Forty feet wide and 80 feet long, the Stiletto is nearly three times the size of a World War II PT boat yet less than a third of the weight.
With a carbon fiber hull, the Stiletto is light enough 45 tons, unloaded to be craned onto a cargo ship for transport—but it can also carry 20 tons of cargo and tear through most sea states at high speeds.
Now operating from Joint Expeditionary Base Little Creek near Norfolk, Virginia, the Stiletto was originally intended to be part of a new Navy combat concept—groups of small, highly networked boats carrying sensors and weapons and working as a group to take on enemies in coastal, river, and shallow ocean waters.
Built with special operations in mind, the Stiletto has a stealthy profile and a unique pentamaran hull that essentially acts as a surface effect hull at high speeds, allowing the craft to rise out of the water and reach speeds of 60 knots 69 miles an hour, or 110 kilometers per hour .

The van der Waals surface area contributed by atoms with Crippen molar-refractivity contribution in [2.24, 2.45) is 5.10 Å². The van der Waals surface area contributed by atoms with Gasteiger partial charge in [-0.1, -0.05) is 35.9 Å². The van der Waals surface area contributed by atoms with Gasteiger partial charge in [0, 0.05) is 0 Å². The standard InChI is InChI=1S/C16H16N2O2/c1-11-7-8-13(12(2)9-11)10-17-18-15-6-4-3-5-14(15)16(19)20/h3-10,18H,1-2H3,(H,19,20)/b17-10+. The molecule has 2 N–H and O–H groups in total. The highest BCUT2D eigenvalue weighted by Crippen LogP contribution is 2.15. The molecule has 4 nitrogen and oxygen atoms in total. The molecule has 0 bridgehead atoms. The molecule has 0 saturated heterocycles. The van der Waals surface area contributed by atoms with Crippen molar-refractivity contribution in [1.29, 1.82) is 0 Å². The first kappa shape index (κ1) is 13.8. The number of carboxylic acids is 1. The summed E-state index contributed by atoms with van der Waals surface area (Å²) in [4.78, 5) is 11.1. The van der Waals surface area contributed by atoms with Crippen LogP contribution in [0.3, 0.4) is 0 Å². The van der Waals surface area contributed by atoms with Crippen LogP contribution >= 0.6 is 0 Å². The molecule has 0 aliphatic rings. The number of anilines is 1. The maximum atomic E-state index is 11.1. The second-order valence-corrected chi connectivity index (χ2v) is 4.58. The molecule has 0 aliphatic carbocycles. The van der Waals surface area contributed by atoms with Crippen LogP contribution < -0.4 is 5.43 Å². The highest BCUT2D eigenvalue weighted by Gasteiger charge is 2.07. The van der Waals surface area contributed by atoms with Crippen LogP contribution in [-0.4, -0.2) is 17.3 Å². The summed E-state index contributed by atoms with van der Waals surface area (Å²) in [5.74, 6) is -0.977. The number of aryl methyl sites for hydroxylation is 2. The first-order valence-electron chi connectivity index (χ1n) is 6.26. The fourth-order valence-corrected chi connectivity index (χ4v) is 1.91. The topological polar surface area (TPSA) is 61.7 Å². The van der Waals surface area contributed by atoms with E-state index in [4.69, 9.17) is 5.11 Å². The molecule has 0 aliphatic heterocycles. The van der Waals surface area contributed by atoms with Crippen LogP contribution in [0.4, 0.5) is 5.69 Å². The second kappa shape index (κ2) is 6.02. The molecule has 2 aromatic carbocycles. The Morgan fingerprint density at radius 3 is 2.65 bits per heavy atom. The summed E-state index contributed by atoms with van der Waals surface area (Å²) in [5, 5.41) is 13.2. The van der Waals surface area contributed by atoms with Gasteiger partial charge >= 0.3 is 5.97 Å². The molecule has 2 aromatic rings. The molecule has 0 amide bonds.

But it is funded directly by the Department of Defense's Office of Research, Test, Development and Evaluation RDT .
Earlier this year, Stiletto served as the "sea" leg of a Marine Corps Warfighting Lab test of using teamed ground robots and aerial drones to find and direct fire against targets ashore.